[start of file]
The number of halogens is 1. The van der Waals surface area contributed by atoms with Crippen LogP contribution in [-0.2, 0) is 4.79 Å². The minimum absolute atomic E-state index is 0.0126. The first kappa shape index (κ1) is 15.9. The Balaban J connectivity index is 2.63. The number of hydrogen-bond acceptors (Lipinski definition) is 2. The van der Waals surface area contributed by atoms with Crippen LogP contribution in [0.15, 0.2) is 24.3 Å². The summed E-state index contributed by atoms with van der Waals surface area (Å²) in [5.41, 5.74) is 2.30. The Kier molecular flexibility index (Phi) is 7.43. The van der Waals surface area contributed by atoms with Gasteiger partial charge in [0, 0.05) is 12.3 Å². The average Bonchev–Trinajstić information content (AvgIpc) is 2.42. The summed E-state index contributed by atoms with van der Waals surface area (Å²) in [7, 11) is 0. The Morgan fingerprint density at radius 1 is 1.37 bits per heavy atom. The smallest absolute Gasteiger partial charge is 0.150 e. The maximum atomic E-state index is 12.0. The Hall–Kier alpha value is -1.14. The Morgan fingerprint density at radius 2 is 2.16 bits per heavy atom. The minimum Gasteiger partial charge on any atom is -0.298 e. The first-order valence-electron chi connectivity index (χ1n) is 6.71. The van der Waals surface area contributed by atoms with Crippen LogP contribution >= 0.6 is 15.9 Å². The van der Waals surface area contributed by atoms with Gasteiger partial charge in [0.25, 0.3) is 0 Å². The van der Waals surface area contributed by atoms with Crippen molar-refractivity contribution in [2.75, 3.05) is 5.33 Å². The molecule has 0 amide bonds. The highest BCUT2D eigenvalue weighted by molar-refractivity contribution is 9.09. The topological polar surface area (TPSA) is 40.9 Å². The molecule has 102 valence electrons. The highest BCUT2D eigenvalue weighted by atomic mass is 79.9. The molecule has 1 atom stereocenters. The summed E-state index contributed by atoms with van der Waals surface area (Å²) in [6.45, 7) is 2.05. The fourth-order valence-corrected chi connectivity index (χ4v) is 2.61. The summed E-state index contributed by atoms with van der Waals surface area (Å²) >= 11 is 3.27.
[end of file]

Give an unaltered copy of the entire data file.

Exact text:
The number of halogens is 1. The van der Waals surface area contributed by atoms with Crippen LogP contribution in [-0.2, 0) is 4.79 Å². The minimum absolute atomic E-state index is 0.0126. The first kappa shape index (κ1) is 15.9. The Balaban J connectivity index is 2.63. The number of hydrogen-bond acceptors (Lipinski definition) is 2. The van der Waals surface area contributed by atoms with Crippen LogP contribution in [0.15, 0.2) is 24.3 Å². The summed E-state index contributed by atoms with van der Waals surface area (Å²) in [5.41, 5.74) is 2.30. The Kier molecular flexibility index (Phi) is 7.43. The van der Waals surface area contributed by atoms with Gasteiger partial charge in [0, 0.05) is 12.3 Å². The average Bonchev–Trinajstić information content (AvgIpc) is 2.42. The summed E-state index contributed by atoms with van der Waals surface area (Å²) in [7, 11) is 0. The Morgan fingerprint density at radius 1 is 1.37 bits per heavy atom. The smallest absolute Gasteiger partial charge is 0.150 e. The maximum atomic E-state index is 12.0. The Hall–Kier alpha value is -1.14. The Morgan fingerprint density at radius 2 is 2.16 bits per heavy atom. The minimum Gasteiger partial charge on any atom is -0.298 e. The first-order valence-electron chi connectivity index (χ1n) is 6.71. The van der Waals surface area contributed by atoms with Crippen LogP contribution >= 0.6 is 15.9 Å². The van der Waals surface area contributed by atoms with Gasteiger partial charge in [0.25, 0.3) is 0 Å². The van der Waals surface area contributed by atoms with Crippen molar-refractivity contribution in [2.75, 3.05) is 5.33 Å². The molecule has 0 amide bonds. The highest BCUT2D eigenvalue weighted by molar-refractivity contribution is 9.09. The topological polar surface area (TPSA) is 40.9 Å². The molecule has 102 valence electrons. The highest BCUT2D eigenvalue weighted by atomic mass is 79.9. The molecule has 1 atom stereocenters. The summed E-state index contributed by atoms with van der Waals surface area (Å²) in [6.45, 7) is 2.05. The fourth-order valence-corrected chi connectivity index (χ4v) is 2.61. The summed E-state index contributed by atoms with van der Waals surface area (Å²) >= 11 is 3.27.